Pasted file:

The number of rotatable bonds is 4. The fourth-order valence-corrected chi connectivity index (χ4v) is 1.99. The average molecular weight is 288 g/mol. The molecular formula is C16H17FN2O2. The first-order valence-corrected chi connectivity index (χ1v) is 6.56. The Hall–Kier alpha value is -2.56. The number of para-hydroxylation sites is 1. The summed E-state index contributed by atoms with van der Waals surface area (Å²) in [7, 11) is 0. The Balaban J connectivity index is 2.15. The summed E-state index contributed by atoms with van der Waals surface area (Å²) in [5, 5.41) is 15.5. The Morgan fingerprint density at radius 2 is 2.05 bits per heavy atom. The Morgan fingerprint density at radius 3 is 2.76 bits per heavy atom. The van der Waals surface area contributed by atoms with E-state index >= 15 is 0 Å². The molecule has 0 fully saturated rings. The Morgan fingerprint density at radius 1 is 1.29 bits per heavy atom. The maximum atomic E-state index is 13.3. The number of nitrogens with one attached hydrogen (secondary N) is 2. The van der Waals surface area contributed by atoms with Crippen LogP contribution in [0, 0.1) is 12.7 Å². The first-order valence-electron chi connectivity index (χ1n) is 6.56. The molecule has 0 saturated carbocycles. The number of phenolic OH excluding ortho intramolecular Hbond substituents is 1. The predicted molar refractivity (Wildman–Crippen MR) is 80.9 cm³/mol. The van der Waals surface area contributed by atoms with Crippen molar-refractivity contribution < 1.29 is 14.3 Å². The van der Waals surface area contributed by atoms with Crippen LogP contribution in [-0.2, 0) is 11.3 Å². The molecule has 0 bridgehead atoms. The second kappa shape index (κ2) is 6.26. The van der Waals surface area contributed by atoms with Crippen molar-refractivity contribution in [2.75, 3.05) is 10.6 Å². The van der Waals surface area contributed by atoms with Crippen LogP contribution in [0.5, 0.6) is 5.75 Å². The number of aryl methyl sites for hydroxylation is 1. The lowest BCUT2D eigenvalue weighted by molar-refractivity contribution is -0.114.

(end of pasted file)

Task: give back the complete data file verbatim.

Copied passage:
The number of rotatable bonds is 4. The fourth-order valence-corrected chi connectivity index (χ4v) is 1.99. The average molecular weight is 288 g/mol. The molecular formula is C16H17FN2O2. The first-order valence-corrected chi connectivity index (χ1v) is 6.56. The Hall–Kier alpha value is -2.56. The number of para-hydroxylation sites is 1. The summed E-state index contributed by atoms with van der Waals surface area (Å²) in [7, 11) is 0. The Balaban J connectivity index is 2.15. The summed E-state index contributed by atoms with van der Waals surface area (Å²) in [5, 5.41) is 15.5. The Morgan fingerprint density at radius 2 is 2.05 bits per heavy atom. The Morgan fingerprint density at radius 3 is 2.76 bits per heavy atom. The van der Waals surface area contributed by atoms with E-state index >= 15 is 0 Å². The molecule has 0 fully saturated rings. The Morgan fingerprint density at radius 1 is 1.29 bits per heavy atom. The maximum atomic E-state index is 13.3. The number of nitrogens with one attached hydrogen (secondary N) is 2. The van der Waals surface area contributed by atoms with Crippen LogP contribution in [0, 0.1) is 12.7 Å². The first-order valence-electron chi connectivity index (χ1n) is 6.56. The molecule has 0 saturated carbocycles. The number of phenolic OH excluding ortho intramolecular Hbond substituents is 1. The predicted molar refractivity (Wildman–Crippen MR) is 80.9 cm³/mol. The van der Waals surface area contributed by atoms with Crippen molar-refractivity contribution < 1.29 is 14.3 Å². The van der Waals surface area contributed by atoms with Crippen LogP contribution in [-0.2, 0) is 11.3 Å². The molecule has 0 bridgehead atoms. The second kappa shape index (κ2) is 6.26. The van der Waals surface area contributed by atoms with Crippen molar-refractivity contribution in [2.75, 3.05) is 10.6 Å². The van der Waals surface area contributed by atoms with Crippen LogP contribution in [0.5, 0.6) is 5.75 Å². The number of aryl methyl sites for hydroxylation is 1. The lowest BCUT2D eigenvalue weighted by molar-refractivity contribution is -0.114.